In my book Water Monsters South of the Border I wrote at length of the possibility that a remnant population of dinosaurs are alive today in South America and Africa. On its face, this sounds ridiculous—I am well aware of that. But, is it possible?
In my book, I brought up a lot of anecdotal evidence for the existence of dinosaur-like creatures. Natives deep in the Congo have legends of Mokele-mbembe, a creature whose descriptions closely match the diplodocus. There are tales of similar creatures in the remote reaches of the Amazon. If local legends are true, there certainly seems to be something strange hiding in the remote corners of our planet. Additionally, it could be argued that dragons found in myths and legends all over the globe could be interpreted as dinosaurs.
Unfortunately, stories are not enough. Is there any physical evidence that could be used to corroborate the legends?
The limestone beds along the Paluxy River near Glen Rose, Texas is home to fossilized tracks that are very controversial. Preserved in stone are tracks that appear to show dinosaur and human tracks—together.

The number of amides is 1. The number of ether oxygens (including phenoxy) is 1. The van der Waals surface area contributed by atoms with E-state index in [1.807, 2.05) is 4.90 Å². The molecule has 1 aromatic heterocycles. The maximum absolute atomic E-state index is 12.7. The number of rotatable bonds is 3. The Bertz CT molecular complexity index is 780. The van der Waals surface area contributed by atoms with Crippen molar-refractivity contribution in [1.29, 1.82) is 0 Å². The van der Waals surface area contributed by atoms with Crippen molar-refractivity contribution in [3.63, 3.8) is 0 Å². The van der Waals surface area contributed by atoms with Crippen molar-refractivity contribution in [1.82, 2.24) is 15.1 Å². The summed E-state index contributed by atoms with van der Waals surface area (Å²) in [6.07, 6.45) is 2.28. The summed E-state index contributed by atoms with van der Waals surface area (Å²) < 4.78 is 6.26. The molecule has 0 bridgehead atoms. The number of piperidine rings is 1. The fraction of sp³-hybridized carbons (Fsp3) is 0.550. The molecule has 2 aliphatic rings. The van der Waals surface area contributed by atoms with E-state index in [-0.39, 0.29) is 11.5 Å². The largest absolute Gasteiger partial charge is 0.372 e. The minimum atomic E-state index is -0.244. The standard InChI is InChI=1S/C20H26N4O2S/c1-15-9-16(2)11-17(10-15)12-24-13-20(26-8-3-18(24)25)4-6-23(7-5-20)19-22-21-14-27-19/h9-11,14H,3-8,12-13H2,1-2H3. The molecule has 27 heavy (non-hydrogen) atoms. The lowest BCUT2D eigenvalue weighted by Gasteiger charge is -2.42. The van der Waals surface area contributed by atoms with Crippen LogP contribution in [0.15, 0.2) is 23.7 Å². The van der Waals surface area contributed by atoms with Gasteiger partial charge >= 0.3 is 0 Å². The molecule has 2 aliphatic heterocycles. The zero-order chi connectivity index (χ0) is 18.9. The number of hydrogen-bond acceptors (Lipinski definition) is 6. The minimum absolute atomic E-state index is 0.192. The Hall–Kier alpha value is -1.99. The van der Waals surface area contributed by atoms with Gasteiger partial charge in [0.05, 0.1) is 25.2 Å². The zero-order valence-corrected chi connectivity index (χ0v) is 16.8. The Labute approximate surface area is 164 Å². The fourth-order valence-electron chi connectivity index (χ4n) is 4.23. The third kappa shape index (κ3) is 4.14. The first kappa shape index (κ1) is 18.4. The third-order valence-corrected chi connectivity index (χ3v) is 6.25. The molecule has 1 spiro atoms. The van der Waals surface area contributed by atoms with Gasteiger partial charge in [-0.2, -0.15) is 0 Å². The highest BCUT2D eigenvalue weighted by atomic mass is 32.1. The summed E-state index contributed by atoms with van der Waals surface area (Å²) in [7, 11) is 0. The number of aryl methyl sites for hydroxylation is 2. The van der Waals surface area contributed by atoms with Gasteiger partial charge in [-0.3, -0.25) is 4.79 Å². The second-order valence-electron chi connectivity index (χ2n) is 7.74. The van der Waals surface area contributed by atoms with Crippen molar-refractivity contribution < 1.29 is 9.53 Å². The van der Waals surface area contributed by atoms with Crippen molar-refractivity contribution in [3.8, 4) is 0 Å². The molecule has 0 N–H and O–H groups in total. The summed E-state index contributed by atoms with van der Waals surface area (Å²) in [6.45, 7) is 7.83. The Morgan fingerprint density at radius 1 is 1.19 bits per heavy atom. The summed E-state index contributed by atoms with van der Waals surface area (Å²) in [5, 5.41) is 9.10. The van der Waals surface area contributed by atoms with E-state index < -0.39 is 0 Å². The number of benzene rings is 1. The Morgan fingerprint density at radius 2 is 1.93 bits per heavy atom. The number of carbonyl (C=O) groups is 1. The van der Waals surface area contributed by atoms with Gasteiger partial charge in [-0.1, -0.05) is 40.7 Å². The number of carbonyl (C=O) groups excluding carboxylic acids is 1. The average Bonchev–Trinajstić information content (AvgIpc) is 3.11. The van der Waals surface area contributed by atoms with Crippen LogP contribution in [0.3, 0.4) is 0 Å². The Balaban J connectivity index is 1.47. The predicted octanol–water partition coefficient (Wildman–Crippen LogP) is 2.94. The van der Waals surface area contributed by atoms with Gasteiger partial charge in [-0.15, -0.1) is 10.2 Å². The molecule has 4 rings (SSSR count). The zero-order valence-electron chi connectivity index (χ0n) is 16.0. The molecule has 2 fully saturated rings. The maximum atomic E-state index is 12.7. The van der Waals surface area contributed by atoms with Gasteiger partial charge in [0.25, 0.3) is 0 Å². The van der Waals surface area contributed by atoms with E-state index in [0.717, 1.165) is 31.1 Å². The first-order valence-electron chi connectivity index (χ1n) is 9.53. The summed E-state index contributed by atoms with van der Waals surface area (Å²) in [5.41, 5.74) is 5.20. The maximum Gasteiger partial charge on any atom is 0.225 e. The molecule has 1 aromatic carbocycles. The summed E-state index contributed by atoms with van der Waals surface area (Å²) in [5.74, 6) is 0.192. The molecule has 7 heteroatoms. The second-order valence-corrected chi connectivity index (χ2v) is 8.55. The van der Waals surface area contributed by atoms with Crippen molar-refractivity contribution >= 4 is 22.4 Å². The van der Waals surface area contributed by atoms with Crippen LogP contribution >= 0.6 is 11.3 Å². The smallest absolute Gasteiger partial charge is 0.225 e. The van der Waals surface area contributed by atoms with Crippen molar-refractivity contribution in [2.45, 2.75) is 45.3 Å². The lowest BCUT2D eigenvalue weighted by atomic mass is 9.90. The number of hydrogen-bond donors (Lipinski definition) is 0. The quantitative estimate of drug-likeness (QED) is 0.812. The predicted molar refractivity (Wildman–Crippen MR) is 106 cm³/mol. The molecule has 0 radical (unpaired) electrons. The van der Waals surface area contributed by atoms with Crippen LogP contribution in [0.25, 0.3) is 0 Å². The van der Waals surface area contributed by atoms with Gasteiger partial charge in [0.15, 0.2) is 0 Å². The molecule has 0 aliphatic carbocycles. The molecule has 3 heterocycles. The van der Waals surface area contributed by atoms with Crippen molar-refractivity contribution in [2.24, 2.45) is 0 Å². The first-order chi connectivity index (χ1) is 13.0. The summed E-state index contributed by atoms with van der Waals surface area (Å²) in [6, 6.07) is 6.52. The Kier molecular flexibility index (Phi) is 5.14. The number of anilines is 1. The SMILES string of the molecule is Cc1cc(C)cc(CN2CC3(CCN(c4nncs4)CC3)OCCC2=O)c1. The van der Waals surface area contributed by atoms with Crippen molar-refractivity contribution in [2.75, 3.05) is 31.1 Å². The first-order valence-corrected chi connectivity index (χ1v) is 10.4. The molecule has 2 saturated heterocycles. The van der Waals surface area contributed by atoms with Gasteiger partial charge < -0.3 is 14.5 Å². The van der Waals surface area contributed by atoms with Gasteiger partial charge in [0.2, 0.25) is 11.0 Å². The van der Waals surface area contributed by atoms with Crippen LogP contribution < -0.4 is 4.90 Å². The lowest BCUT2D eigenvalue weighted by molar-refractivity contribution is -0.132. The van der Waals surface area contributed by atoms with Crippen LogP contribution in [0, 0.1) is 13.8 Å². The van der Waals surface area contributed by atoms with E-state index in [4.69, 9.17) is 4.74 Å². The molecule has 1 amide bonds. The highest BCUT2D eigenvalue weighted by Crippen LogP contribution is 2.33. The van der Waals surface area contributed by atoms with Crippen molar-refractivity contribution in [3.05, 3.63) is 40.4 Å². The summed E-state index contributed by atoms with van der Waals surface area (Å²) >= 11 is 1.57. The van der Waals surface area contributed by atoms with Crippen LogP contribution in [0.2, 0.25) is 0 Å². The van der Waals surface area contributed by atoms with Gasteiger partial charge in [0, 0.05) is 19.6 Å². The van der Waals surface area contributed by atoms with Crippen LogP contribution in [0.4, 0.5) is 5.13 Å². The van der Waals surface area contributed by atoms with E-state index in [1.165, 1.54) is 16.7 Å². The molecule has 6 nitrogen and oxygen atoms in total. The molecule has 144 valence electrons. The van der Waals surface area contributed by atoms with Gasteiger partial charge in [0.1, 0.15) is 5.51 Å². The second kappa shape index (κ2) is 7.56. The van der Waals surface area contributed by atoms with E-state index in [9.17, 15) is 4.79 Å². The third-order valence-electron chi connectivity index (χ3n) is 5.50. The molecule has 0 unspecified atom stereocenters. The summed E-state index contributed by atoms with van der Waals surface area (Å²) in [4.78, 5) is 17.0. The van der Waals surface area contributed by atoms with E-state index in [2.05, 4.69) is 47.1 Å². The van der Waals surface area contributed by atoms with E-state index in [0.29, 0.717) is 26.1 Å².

The area around Glen Rose is a hotbed for dinosaur tracks. In the early part of the 20th century, many tracks were discovered including fossilized “giant man” prints.
Take a look at a couple of pictures of the tracks:
Of course, the tracks—at least the thought of human tracks intermingled with those of dinosaurs—have been largely discredited by naysayers. What appear to be human tracks are said to also be dinosaur tracks that have eroded in a way that makes them appear human-like. This may very well be the case. However, even if the tracks were clearly, indisputably human, I’m not sure that they would get a fair shake. After all, everyone “knows” that dinosaurs went extinct 65 million years ago—modern humans have only been around for a fraction of that time. Case closed; it is as simple as that.
If the Paluxy tracks are actually human and dinosaur tracks in the same layer, then we have corroboration for the stories of living dinosaurs. Moreover, many of our views of the past are due for reinterpretation—radical reinterpretation. Could it be true?